Hematopoietic stem cell transplantation (HSCT) involves the infusion of stem cells derived from bone marrow, peripheral blood, or umbilical cord blood for patients with hematologic disorders. Although the indications for HSCT are diverse, this procedure is most commonly used for the treatment of hematopoietic malignancies. The Worldwide Network for Blood and Marrow Transplantation has reported that more than 50,000 HSCTs are performed each year.1 Advances in practices and supportive care have led to decreases in transplant-related mortality and a progressive increase in the number of long-term survivors of HSCT. Consequently, the long-term complications of transplantation are becoming more prevalent.
The immunosuppressive regimens required for transplant recipients predispose them to devastating bone complications, including osteoporosis and avascular necrosis. Avascular necrosis (AVN) has been reported in 4% to 19% of HSCT survivors and is diagnosed at a median of approximately 2 years after the transplantation procedure.2–5 Risk factors for AVN in this patient population include graft-versus-host disease (GVHD) and its treatment with corticosteroids, underlying diagnosis of acute lymphoblastic leukemia, older age, female sex, and use of total body irradiation in conditioning regimen.3–7 Several studies have shown that up to half of HSCT recipients who develop AVN eventually require joint replacement.7,8
However, there are no published data on outcomes of total joint arthroplasty (TJA) in HSCT recipients. Specific concerns exist with this patient population because of the intense immunosuppressive effect of the pretransplant conditioning regimen to avoid graft rejection and the posttransplant multidrug immunosuppressive regimen to prevent or treat GVHD when it occurs.4,9 Moreover, the 30% to 60% of HSCT recipients who develop acute or chronic GVHD suffer additional compromises to host defenses, and the acute or chronic GVHD after allogeneic HSCT is by itself immunosuppressive.10,11 The purpose of this study was to evaluate outcomes in a series of HSCT recipients who underwent total hip arthroplasty (THA) for AVN.
Materials and Methods
After institutional review board approval was obtained, 14 HSCT patients who underwent 20 THAs between 2006 and 2014 were retrospectively reviewed. In all patients, the indication for primary THA was AVN.
Data were obtained through a review of patient demographics, preoperative and postoperative multidisciplinary notes (oncology/transplant, anesthesia, and orthopedics), operative reports, discharge summaries, and clinical examinations. Allogeneic HSCT was performed for treatment of hematological malignancies and diseases in all patients. Indications for HSCT were acute leukemia (8 patients), non-Hodgkin's lymphoma (3 patients), Hodgkin's disease (2 patients), and myelodysplastic syndrome (1 patient). Treatment prior to the HSCT involved intensive chemotherapy regimens often followed by a myeloablative conditioning regimen in preparation for transplant. Posttransplant immunosuppressive agents used to prevent GVHD most commonly included a combination of tacrolimus or cyclosporine with methotrexate. Despite these measures, all patients in this study had developed chronic GVHD and required prolonged treatment with high-dose systemic corticosteroids. Treatment typically included 1 mg/kg/d of prednisone or methylprednisolone gradually tapered during 1 to 2 years. Each patient subsequently presented for elective joint arthroplasty for AVN with a long-standing history of hip or knee pain that markedly limited function and failed to improve with conservative treatment such as nonsteroidal anti-inflammatory medications, physical therapy, and intra-articular steroid injections. Most patients receiving THA were maintained on an immunosuppressant regimen perioperatively, which included prednisone at a median dose of 20 mg with or without tacrolimus. Additional perioperative glucocorticoid coverage with intravenous hydrocortisone was required in 15 of 20 procedures to avoid potential adrenal insufficiency. Seven procedures (4 hips, 3 knees) were performed while the patients were off all immunosuppressive therapy.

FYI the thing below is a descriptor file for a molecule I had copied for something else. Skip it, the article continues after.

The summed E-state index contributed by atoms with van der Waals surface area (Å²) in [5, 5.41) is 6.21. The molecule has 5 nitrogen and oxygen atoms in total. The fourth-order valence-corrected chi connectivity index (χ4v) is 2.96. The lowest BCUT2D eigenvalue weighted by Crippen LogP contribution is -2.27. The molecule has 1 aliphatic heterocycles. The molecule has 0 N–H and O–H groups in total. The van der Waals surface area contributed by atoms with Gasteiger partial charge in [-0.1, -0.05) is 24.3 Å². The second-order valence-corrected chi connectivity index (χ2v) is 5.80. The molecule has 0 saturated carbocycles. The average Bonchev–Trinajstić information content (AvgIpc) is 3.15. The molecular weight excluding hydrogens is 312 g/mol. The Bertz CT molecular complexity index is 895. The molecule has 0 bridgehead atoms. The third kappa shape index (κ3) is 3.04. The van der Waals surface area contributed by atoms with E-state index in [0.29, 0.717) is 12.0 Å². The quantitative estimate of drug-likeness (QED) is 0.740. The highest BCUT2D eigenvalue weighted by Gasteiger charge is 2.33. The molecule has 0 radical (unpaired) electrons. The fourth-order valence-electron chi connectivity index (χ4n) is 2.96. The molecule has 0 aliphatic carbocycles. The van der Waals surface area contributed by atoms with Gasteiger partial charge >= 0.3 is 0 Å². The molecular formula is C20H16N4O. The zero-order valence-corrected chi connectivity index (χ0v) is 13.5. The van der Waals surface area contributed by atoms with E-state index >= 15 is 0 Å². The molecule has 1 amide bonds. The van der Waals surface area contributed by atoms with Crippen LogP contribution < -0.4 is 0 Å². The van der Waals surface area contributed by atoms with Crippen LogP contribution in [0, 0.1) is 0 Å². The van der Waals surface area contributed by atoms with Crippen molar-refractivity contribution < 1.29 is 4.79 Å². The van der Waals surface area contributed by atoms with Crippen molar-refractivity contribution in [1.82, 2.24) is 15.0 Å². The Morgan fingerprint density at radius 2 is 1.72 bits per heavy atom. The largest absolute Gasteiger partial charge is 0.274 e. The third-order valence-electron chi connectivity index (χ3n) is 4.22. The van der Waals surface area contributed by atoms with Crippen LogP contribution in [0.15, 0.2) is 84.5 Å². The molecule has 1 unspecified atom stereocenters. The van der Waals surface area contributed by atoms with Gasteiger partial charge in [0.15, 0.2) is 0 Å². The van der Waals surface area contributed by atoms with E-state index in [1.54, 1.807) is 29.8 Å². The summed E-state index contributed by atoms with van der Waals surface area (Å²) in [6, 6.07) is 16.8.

At the time of surgery, intravenous antibiotic prophylaxis with cefazolin, or vancomycin or clindamycin for penicillin allergy, was started. This was continued postoperatively for 24 hours as per Surgical Care Improvement Project guidelines. After surgery, all patients received the institution's standard deep venous thrombosis prophylaxis, including sequential compression devices, compression stockings, and low-molecular-weight heparin (enoxaparin) or warfarin. Most patients were continued on enoxaparin and/or warfarin for 2 weeks after discharge. Two patients with a prior history of deep venous thrombosis were continued on an anticoagulant for 90 days after discharge.